Wednesday, January 27, 2016
Pursuant to public sector banks' revamp plan, Indradhanush, the Finance Ministry has asked NPA-laden state-run lenders to present their business plans to understand their incremental capital requirement following the RBI directives to clean up their books, said the media reports.
Some banks have already made their presentations to the North Block and the remaining are being called in now.
The Indradhanush plan envisages Rs 70,000 crore of capital infusion over the next four years. Of this Rs 25,000 crore each will be infused in FY16 and FY17 and Rs 10,000 crore each in FY18 and FY19, reported PTI.
The government estimates that state-run lenders would require Rs 1.8 lakh crore over the next four years. Banks will have to raise the balance Rs 1.10 trillion from the market.
But the calculation has changed after RBI identified top 150 defaulters and asked banks to make provisions for those accounts and clean their books by March, 2017.
Following this, the banks are demanding higher capital infusion from the government as they are unable to raise funds from the market in prevailing conditions, wherein their stocks are trading on an average almost 60 per cent below their March, 2015 high, and also as higher provisioning norms have left them cash starved.
Under Indradhanush, the government had already infused Rs 20,088 crore into 13 public sector banks last September and the remaining Rs 5,000 crore would be given in the March quarter looking at the performance in the first nine months.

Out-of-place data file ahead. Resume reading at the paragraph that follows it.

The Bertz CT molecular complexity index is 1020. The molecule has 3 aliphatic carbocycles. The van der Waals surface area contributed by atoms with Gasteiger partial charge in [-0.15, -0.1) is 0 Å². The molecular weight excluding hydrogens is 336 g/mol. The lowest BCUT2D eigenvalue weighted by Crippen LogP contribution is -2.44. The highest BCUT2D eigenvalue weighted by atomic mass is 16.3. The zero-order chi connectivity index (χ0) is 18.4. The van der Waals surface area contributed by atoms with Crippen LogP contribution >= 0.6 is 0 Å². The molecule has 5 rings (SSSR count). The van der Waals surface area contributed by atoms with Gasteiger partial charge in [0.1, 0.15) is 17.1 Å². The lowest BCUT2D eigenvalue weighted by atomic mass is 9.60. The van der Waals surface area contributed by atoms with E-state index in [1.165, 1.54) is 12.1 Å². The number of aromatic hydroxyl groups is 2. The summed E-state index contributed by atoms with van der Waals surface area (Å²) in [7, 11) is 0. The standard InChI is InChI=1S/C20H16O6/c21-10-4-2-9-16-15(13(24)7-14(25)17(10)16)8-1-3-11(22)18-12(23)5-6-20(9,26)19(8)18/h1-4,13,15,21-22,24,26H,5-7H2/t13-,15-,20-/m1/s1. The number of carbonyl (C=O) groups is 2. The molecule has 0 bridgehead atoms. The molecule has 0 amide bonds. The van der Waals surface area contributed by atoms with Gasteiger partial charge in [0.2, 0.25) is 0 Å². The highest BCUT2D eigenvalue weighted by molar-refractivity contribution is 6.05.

"Due to this additional provisioning our capital adequacy will be impacted and to maintain it we will require capital from the government," a senior public sector banker told PTI.
Higher provisioning norms are going to impact banks profitability over the next few quarters. The banker said capital need for his bank has increased by more than Rs 1,000 crore than estimated during the beginning of the fiscal.
Lenders also said with a substantial amount of their funds going for provisioning for these 150 accounts, they are left with very little growth capital and so need support from the government.
Many banks, who were looking to raise funds through qualified institutional placement, are planning to defer them as market conditions are not very conducive.
"Interest in equity market has dwindled. We are seeing low retail participation and also foreign investors are not very keen. In such a scenario, raising money from market is not a good idea. We need support from the government," another senior public sector banker told